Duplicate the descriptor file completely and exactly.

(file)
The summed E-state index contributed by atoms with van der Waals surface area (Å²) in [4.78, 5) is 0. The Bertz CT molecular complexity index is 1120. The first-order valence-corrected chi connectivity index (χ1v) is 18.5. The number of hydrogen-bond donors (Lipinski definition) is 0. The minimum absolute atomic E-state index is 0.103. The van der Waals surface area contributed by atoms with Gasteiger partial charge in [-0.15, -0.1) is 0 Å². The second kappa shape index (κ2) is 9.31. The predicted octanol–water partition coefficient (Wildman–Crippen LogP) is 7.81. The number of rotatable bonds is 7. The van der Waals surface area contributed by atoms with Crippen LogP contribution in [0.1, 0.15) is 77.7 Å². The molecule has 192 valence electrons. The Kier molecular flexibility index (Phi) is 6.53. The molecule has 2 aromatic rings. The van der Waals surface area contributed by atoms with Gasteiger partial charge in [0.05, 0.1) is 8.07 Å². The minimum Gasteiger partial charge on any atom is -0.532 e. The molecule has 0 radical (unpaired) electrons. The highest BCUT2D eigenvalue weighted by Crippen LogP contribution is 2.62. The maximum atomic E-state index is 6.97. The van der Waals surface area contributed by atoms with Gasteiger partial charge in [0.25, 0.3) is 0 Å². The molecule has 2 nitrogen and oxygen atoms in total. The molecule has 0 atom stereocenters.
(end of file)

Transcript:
The summed E-state index contributed by atoms with van der Waals surface area (Å²) in [4.78, 5) is 0. The Bertz CT molecular complexity index is 1120. The first-order valence-corrected chi connectivity index (χ1v) is 18.5. The number of hydrogen-bond donors (Lipinski definition) is 0. The minimum absolute atomic E-state index is 0.103. The van der Waals surface area contributed by atoms with Gasteiger partial charge in [-0.15, -0.1) is 0 Å². The second kappa shape index (κ2) is 9.31. The predicted octanol–water partition coefficient (Wildman–Crippen LogP) is 7.81. The number of rotatable bonds is 7. The van der Waals surface area contributed by atoms with Crippen LogP contribution in [0.1, 0.15) is 77.7 Å². The molecule has 192 valence electrons. The Kier molecular flexibility index (Phi) is 6.53. The molecule has 2 aromatic rings. The van der Waals surface area contributed by atoms with Gasteiger partial charge in [0.05, 0.1) is 8.07 Å². The minimum Gasteiger partial charge on any atom is -0.532 e. The molecule has 0 radical (unpaired) electrons. The highest BCUT2D eigenvalue weighted by Crippen LogP contribution is 2.62. The maximum atomic E-state index is 6.97. The van der Waals surface area contributed by atoms with Gasteiger partial charge in [0.25, 0.3) is 0 Å². The molecule has 2 nitrogen and oxygen atoms in total. The molecule has 0 atom stereocenters.